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Sci Rep. 2018 Oct 29;8(1):15959. doi: 10.1038/s41598-018-34428-1.

Dog bite and injury awareness and prevention in migrant and left-behind children in China.

Author information

1
Center for Injury Prevention Research, Shantou University Medical College, Shantou, Guangdong province, China.
2
School of Public Health, Sun Yat-sen University, Guangzhou, Guangdong province, China.
3
Center for Injury Prevention Research, Shantou University Medical College, Shantou, Guangdong province, China. lpli@stu.edu.cn.

Abstract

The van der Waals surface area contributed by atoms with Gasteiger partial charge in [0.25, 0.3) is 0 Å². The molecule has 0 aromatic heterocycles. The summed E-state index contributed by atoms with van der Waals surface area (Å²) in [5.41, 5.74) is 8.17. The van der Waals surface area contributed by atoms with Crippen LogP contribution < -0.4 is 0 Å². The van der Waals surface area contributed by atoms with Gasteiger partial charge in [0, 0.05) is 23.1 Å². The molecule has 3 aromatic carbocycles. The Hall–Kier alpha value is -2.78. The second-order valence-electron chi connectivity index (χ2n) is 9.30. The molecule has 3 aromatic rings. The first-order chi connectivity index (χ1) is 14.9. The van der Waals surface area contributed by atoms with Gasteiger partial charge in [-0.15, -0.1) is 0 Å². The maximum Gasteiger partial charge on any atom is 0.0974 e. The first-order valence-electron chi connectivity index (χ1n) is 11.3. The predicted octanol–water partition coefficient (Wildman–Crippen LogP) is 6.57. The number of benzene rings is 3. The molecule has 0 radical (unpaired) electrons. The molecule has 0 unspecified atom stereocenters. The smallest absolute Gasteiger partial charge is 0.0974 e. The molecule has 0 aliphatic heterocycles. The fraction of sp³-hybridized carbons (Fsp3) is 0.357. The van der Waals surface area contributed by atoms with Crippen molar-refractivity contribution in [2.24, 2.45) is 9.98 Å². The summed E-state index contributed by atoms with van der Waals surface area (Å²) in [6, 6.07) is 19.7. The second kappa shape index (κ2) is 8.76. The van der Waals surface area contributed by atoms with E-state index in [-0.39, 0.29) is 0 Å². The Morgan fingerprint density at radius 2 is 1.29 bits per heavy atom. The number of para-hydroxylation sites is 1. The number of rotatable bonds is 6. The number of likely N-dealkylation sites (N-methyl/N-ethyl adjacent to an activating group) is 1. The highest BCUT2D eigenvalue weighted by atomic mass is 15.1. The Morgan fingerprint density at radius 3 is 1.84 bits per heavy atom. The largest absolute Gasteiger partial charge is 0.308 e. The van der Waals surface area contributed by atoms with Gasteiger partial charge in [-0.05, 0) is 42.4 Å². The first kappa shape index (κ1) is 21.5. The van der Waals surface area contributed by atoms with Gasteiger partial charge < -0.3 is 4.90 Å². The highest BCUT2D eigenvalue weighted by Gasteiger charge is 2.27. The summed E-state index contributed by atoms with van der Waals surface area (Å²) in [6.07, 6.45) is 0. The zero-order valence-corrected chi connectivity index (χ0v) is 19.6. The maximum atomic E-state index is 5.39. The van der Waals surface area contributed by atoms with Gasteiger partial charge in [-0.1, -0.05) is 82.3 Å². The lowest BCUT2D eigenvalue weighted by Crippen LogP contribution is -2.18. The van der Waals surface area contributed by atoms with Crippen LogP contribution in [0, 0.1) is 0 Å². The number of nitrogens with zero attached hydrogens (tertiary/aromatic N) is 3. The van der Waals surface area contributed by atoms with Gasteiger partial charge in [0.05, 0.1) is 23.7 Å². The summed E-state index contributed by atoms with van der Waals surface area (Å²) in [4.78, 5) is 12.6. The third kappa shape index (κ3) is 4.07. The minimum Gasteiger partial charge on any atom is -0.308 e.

Dog-incurred injury is a serious public health concern worldwide, especially for children, responsible for numerous infectious diseases, such as rabies. Our study aims to investigate the current status of dog-incurred injury and its prevention among special groups of children. A cross-sectional study was conducted among migrant children (MC) and non-MC, "left-behind" children (LBC) and non-LBC in two cities in southern China. A questionnaire was used to collect socio-demographic data and experience with dog-incurred injury, to assess knowledge of dog behaviour and rabies prevention and attitudes in risk identification and practice in risk behaviour. A total of 9,380 children aged 6-19 years old participated in this study. The self-reported prevalence of overall lifetime dog-incurred injuries in MC was 19.4% (vs. 11.2% in non-MC, χ2 = 175.8) and LBC was 20.6% (vs. 13.5% in non-LBC, χ2 = 114.1). MC were more likely to provoke a dog before the injury happened (12.7% vs 11.0%), while LBC (13.3% vs. 10.7%) and non-MC (13.1% vs. 12.2%) did not manage their wounds (all P < 0.001). 45.6% of victims were alone when the attack happened. MC from other provinces who live in rural areas and LBC with their mother absent had the lowest levels of knowledge among the groups. Taken together, MC and LBC are at greater risk for dog-incurred injury. They had lower knowledge of and attitudes towards prevention and more high-risk behaviour. Therefore, an appropriate public health education intervention is needed for schoolchildren regarding the prevention and management of dog-incurred injury and disease.

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